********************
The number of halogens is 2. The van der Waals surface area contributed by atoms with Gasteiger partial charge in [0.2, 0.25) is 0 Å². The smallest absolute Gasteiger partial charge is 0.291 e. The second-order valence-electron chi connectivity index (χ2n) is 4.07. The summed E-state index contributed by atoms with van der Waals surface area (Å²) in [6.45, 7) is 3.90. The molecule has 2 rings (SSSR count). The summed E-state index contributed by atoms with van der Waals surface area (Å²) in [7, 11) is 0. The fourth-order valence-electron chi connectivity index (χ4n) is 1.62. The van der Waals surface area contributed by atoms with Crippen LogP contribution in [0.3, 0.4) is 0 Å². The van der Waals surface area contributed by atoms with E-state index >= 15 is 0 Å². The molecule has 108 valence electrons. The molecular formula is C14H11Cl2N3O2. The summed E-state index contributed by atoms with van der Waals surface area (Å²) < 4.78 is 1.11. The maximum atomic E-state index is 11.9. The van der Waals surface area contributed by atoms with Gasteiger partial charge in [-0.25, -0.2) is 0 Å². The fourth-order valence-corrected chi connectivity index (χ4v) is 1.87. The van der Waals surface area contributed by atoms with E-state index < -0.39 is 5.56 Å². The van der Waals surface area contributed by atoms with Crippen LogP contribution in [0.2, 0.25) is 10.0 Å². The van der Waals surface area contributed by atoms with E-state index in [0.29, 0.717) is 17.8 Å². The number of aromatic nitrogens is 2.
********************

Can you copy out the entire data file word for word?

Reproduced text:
The number of halogens is 2. The van der Waals surface area contributed by atoms with Gasteiger partial charge in [0.2, 0.25) is 0 Å². The smallest absolute Gasteiger partial charge is 0.291 e. The second-order valence-electron chi connectivity index (χ2n) is 4.07. The summed E-state index contributed by atoms with van der Waals surface area (Å²) in [6.45, 7) is 3.90. The molecule has 2 rings (SSSR count). The summed E-state index contributed by atoms with van der Waals surface area (Å²) in [7, 11) is 0. The fourth-order valence-electron chi connectivity index (χ4n) is 1.62. The van der Waals surface area contributed by atoms with Crippen LogP contribution in [0.3, 0.4) is 0 Å². The van der Waals surface area contributed by atoms with E-state index >= 15 is 0 Å². The molecule has 108 valence electrons. The molecular formula is C14H11Cl2N3O2. The summed E-state index contributed by atoms with van der Waals surface area (Å²) < 4.78 is 1.11. The maximum atomic E-state index is 11.9. The van der Waals surface area contributed by atoms with Gasteiger partial charge in [-0.25, -0.2) is 0 Å². The fourth-order valence-corrected chi connectivity index (χ4v) is 1.87. The van der Waals surface area contributed by atoms with E-state index < -0.39 is 5.56 Å². The van der Waals surface area contributed by atoms with Crippen LogP contribution in [0.2, 0.25) is 10.0 Å². The van der Waals surface area contributed by atoms with E-state index in [0.29, 0.717) is 17.8 Å². The number of aromatic nitrogens is 2.